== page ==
Generally speaking, dropshippers can qualify for an exemption certificate so long as they intend to resell the goods. Additionally, tax exemption may be awarded based on your industry or business structure. But, you’ll need to confirm the specific rules of your state.
Who Pays Dropshipping Taxes?
Once again, it depends on the type of tax. Income taxes are assessed based on a business’s profits, and the dropshipper is solely responsible for paying these. You will need to pay estimates of your annual income tax on a quarterly basis. Consumers, on the other hand, pay sales taxes when required. But, dropshippers collect these sales taxes and remit them to the government.
Should I Charge Tax on Shopify?
Fortunately, Shopify can automatically add and collect sales tax based on the customer’s location. If you select this option, Shopify will calculate and charge the sales tax relevant to each purchase. This helps significantly, as sales taxes can go down to the city level.
Of note, if you do not activate this Shopify feature, sales tax will be assumed to be added manually by the dropshipper. This is an extremely time-consuming, detail-oriented process. Bottom line, it’s far easier to let Shopify handle sales taxes for you as a dropshipper.
Dropshipping on Shopify
Shopify serves as a convenient, ready-to-go dropshipping platform. Plus, it’s compatible with multiple dropshipping providers, including Oberlo, AliExpress, and Spocket, among others. However, this convenience must be balanced against two main tradeoffs. First, you must pay for Shopify access. While not a major expense, this can cut into a new business’s bottom line. Second, Shopify offers limited providers, reducing dropshipper flexibility.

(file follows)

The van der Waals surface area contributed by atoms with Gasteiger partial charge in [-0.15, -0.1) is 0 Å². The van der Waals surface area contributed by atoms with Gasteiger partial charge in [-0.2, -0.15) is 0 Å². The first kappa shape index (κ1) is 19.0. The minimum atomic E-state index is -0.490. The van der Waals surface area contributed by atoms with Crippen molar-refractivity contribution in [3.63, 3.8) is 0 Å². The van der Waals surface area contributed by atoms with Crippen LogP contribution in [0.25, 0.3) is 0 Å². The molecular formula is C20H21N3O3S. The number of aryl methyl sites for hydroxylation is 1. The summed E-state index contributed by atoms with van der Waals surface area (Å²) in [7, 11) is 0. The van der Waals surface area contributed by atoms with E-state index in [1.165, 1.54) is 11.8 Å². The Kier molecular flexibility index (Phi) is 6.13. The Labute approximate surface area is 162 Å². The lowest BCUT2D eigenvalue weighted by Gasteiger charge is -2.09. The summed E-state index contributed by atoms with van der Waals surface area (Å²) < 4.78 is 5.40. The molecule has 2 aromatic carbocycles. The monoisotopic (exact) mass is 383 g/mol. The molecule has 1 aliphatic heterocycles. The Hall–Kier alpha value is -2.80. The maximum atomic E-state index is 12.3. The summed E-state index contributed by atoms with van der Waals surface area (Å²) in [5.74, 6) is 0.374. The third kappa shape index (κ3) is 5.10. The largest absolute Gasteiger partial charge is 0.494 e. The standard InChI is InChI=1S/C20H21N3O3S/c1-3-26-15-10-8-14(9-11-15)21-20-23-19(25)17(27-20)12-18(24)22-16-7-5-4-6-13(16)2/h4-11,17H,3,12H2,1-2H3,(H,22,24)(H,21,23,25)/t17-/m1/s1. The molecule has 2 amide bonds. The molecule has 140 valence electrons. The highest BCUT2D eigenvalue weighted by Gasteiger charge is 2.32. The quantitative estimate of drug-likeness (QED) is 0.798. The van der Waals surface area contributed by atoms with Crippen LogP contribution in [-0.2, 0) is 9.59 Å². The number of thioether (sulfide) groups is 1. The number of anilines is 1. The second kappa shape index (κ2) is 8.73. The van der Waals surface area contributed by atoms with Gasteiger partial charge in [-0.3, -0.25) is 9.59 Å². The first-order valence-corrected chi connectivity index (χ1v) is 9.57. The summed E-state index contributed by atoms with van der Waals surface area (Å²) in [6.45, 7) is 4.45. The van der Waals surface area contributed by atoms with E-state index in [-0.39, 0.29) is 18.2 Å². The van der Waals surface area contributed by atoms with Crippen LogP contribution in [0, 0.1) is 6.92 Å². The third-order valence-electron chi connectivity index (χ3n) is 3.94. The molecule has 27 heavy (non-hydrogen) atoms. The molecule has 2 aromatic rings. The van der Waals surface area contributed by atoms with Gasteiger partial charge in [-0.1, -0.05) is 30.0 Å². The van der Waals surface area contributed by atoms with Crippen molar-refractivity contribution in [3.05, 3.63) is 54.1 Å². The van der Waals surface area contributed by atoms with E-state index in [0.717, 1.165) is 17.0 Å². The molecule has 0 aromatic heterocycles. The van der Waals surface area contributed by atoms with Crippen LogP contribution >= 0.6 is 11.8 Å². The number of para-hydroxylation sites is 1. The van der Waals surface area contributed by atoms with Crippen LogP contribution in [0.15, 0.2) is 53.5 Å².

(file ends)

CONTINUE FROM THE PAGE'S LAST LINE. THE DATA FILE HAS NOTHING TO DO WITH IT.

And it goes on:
What If I’m a Dropshipper Who Sells Internationally?
Unfortunately, many foreign governments use different tax terms than the United States. This can make things very complicated for dropshippers. But, the general structure tends to be similar. International dropshippers may encounter the following tax-related terms:
- Tariffs: These are taxes imposed on goods imported from another country. Importers may indirectly pass the tax on to the final consumer.
- Duties: These are taxes imposed on the consumer for imported goods. And, some governments can impose these consumption taxes for local goods, as well.
- VAT: This stands for value-added tax. It is an indirect tax on the consumption of goods. This tax is commonly seen outside of the United States.
- GST: This stands for goods and services tax, and it is a type of VAT. It is assessed on most goods and services sold in a country for domestic consumption.
Is Dropshipping Dead in 2021?
Despite what some online critics would have you believe, dropshipping is absolutely not dead. It remains an extremely viable business option and thriving industry in 2021. And, unlike many new businesses, it doesn’t require a significant amount of start-up capital. This makes dropshipping a great option for hard-working, entrepreneurial individuals without a ton of seed money.
Takeaways: Dropshipping Taxes
If you’re looking for a viable online business opportunity, dropshipping may be for you. However, as with all businesses, you’ll need to pay some taxes as a dropshipper. These will include income tax, sales tax, and, for some sellers, excise tax.
However, these taxes shouldn’t overwhelm you. Simply put, taxes shouldn’t dissuade you from beginning a dropshipping business. At Tax Hack, we live and breathe taxes for dropshippers, so contact us to set up a tax planning strategy session!